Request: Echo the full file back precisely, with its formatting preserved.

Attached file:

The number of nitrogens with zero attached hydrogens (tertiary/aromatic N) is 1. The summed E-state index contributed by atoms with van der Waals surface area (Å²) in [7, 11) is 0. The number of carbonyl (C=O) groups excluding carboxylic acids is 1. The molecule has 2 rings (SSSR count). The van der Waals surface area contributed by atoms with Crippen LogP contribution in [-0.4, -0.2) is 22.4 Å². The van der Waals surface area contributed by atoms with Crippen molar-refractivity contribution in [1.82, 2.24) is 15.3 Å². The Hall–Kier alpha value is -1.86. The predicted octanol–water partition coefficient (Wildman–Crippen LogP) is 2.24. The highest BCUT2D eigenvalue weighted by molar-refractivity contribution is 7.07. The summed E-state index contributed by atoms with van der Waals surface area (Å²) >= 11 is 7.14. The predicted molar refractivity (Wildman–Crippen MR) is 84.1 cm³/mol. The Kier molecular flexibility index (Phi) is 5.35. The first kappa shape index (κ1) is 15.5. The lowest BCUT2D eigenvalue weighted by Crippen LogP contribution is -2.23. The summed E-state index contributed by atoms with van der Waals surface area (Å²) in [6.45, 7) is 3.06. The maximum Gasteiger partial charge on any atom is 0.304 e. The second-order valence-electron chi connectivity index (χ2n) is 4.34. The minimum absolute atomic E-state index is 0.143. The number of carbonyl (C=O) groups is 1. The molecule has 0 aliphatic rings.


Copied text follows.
The number of nitrogens with zero attached hydrogens (tertiary/aromatic N) is 1. The summed E-state index contributed by atoms with van der Waals surface area (Å²) in [7, 11) is 0. The number of carbonyl (C=O) groups excluding carboxylic acids is 1. The molecule has 2 rings (SSSR count). The van der Waals surface area contributed by atoms with Crippen LogP contribution in [-0.4, -0.2) is 22.4 Å². The van der Waals surface area contributed by atoms with Crippen molar-refractivity contribution in [1.82, 2.24) is 15.3 Å². The Hall–Kier alpha value is -1.86. The predicted octanol–water partition coefficient (Wildman–Crippen LogP) is 2.24. The highest BCUT2D eigenvalue weighted by molar-refractivity contribution is 7.07. The summed E-state index contributed by atoms with van der Waals surface area (Å²) >= 11 is 7.14. The predicted molar refractivity (Wildman–Crippen MR) is 84.1 cm³/mol. The Kier molecular flexibility index (Phi) is 5.35. The first kappa shape index (κ1) is 15.5. The lowest BCUT2D eigenvalue weighted by Crippen LogP contribution is -2.23. The summed E-state index contributed by atoms with van der Waals surface area (Å²) in [6.45, 7) is 3.06. The maximum Gasteiger partial charge on any atom is 0.304 e. The second-order valence-electron chi connectivity index (χ2n) is 4.34. The minimum absolute atomic E-state index is 0.143. The number of carbonyl (C=O) groups is 1. The molecule has 0 aliphatic rings.